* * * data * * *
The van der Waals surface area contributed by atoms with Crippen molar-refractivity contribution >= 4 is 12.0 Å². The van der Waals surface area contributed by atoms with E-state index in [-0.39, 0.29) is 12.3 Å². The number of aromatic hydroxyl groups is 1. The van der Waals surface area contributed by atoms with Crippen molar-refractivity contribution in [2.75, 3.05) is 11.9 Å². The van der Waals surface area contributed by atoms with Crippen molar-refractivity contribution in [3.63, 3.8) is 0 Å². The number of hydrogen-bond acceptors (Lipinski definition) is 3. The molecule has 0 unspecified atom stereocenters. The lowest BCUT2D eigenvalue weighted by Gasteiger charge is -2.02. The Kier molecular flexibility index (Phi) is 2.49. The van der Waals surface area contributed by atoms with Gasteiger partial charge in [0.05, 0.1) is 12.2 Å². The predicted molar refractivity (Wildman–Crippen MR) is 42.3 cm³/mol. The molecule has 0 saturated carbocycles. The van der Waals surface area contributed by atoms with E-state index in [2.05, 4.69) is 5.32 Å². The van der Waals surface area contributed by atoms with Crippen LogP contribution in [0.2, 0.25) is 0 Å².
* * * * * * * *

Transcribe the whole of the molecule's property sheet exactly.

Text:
The van der Waals surface area contributed by atoms with Crippen molar-refractivity contribution >= 4 is 12.0 Å². The van der Waals surface area contributed by atoms with E-state index in [-0.39, 0.29) is 12.3 Å². The number of aromatic hydroxyl groups is 1. The van der Waals surface area contributed by atoms with Crippen molar-refractivity contribution in [2.75, 3.05) is 11.9 Å². The van der Waals surface area contributed by atoms with Crippen molar-refractivity contribution in [3.63, 3.8) is 0 Å². The number of hydrogen-bond acceptors (Lipinski definition) is 3. The molecule has 0 unspecified atom stereocenters. The lowest BCUT2D eigenvalue weighted by Gasteiger charge is -2.02. The Kier molecular flexibility index (Phi) is 2.49. The van der Waals surface area contributed by atoms with Gasteiger partial charge in [0.05, 0.1) is 12.2 Å². The predicted molar refractivity (Wildman–Crippen MR) is 42.3 cm³/mol. The molecule has 0 saturated carbocycles. The van der Waals surface area contributed by atoms with E-state index in [2.05, 4.69) is 5.32 Å². The van der Waals surface area contributed by atoms with Crippen LogP contribution in [0.2, 0.25) is 0 Å².